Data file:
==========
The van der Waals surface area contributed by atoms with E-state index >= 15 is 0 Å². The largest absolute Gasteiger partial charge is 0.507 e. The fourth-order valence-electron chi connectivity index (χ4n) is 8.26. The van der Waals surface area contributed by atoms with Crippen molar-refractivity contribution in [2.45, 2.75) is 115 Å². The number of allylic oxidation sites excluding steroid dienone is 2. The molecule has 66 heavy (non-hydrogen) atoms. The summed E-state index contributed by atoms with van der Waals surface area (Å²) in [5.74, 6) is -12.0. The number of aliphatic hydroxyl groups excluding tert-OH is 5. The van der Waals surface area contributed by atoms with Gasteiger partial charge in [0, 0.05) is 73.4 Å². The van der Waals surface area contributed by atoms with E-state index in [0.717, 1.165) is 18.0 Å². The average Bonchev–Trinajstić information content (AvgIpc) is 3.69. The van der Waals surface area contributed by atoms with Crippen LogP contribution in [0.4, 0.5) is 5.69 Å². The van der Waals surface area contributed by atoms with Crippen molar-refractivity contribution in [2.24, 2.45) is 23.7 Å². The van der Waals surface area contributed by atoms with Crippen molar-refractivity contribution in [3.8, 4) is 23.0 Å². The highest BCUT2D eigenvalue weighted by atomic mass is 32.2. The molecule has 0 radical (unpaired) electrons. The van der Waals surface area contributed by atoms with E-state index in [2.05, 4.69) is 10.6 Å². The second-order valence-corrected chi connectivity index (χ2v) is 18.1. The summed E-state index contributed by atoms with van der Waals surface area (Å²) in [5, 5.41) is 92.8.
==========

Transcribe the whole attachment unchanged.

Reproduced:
The van der Waals surface area contributed by atoms with E-state index >= 15 is 0 Å². The largest absolute Gasteiger partial charge is 0.507 e. The fourth-order valence-electron chi connectivity index (χ4n) is 8.26. The van der Waals surface area contributed by atoms with Crippen molar-refractivity contribution in [2.45, 2.75) is 115 Å². The number of allylic oxidation sites excluding steroid dienone is 2. The molecule has 66 heavy (non-hydrogen) atoms. The summed E-state index contributed by atoms with van der Waals surface area (Å²) in [5.74, 6) is -12.0. The number of aliphatic hydroxyl groups excluding tert-OH is 5. The van der Waals surface area contributed by atoms with Gasteiger partial charge in [0, 0.05) is 73.4 Å². The van der Waals surface area contributed by atoms with E-state index in [0.717, 1.165) is 18.0 Å². The average Bonchev–Trinajstić information content (AvgIpc) is 3.69. The van der Waals surface area contributed by atoms with Crippen LogP contribution in [0.4, 0.5) is 5.69 Å². The van der Waals surface area contributed by atoms with Crippen molar-refractivity contribution in [2.24, 2.45) is 23.7 Å². The van der Waals surface area contributed by atoms with Crippen molar-refractivity contribution in [3.8, 4) is 23.0 Å². The highest BCUT2D eigenvalue weighted by atomic mass is 32.2. The molecule has 0 radical (unpaired) electrons. The van der Waals surface area contributed by atoms with E-state index in [2.05, 4.69) is 10.6 Å². The second-order valence-corrected chi connectivity index (χ2v) is 18.1. The summed E-state index contributed by atoms with van der Waals surface area (Å²) in [5, 5.41) is 92.8.